Blog by Roberto Castiglioni
Over the past month I have corresponded with Rob about a variety of things about restoration processes and procedures. He is a great guy! When he sent me photos of his work on this pipe I wrote and asked him to write it up for rebornpipes. Without further words on my part his is Rob. Welcome to rebornpipes. — Steve
Seeing a dirty and damaged pipe come back to life makes me extremely happy. That happiness comes from fact that I am handling something that is old and has a long history. The more dirty they are more interested I am. Sometimes I ask to myself how the previous pipe smoker could smoke them. Sometimes I get a stem with double hole, a tobacco chamber with a very limited space. It is then that I remember when my father told me when I was younger that my great-grandparent’s pipe needed maintenance .
This is a very amazing hobby where I can practice applying all my knowledge of Mechanical Engineering. I can use even what I learned high school about adjusting a piece of steel manually by means of files and other tools without using machine tools.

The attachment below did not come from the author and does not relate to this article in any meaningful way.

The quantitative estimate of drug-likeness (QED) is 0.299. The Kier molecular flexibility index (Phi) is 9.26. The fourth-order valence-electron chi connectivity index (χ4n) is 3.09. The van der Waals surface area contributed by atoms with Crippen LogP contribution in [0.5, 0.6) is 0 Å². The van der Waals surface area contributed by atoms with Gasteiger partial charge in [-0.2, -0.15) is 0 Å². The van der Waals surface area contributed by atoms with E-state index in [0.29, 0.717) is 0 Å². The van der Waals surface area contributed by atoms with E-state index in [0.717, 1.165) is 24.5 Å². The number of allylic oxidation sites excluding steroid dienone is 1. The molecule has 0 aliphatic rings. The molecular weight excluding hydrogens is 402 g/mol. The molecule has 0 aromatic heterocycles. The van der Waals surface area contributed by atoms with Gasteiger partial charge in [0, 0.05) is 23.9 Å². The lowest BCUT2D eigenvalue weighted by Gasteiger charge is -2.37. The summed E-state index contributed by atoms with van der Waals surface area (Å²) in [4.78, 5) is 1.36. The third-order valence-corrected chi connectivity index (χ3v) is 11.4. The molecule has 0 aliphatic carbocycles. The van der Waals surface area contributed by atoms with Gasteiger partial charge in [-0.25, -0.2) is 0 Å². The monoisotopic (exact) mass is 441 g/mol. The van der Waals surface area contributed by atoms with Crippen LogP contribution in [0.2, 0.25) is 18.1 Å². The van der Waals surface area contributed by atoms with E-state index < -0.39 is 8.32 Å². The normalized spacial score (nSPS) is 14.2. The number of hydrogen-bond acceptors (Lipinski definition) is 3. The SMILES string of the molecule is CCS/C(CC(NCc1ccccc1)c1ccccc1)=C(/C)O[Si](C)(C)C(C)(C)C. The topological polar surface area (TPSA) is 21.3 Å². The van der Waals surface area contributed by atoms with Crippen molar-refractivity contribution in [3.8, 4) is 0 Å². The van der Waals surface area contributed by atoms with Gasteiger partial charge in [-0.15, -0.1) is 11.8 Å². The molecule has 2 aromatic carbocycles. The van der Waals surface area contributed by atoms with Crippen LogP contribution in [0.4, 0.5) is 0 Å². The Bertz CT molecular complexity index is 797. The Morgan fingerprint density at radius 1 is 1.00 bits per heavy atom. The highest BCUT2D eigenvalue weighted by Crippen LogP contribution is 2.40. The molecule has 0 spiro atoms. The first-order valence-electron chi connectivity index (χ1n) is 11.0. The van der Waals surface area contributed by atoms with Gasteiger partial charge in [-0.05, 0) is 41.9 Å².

I am very thankful to those gents of rebornpipes for their willingness to post and teach others. They have shown how experience and manual work still has value in this modern society .
For a beginner, who most of the time is a dummy, reading all the posts in different forums to learn a general procedure how to do the work is extremely important. In rebornpipes I found a lot of information and suggestions on how to proceed.
With many thanks I have enclosed my first important restoration on Chacom Rallye …
Here are the before photos of the pipe. The stem was very damaged with a bite through on the top side and much chewing around the edges of the stem. The fit of the stem in the shank is also not good. The bowl is very dirty with little room in the bowl – thick cake and lots of overflow on to the back side of the rim.I reamed the bowl with reamers. I sanded out the bowl to remove the remants of cake. I cleaned the mortise, and the airway in the shank and stem with pipe cleaners and alcohol. I patched the chewed through stem and cleaned and polished the stem.Once the pipe was clean the metal tenon was loose in the mortise so I painted it with a coat of clear fingernail polish and let it dry in my improvised clothespin vise. You can see what the bowl looks like now in the next two photos. It is quite a change. Here are some photos of the completed pipe. Thanks Rob from Italy.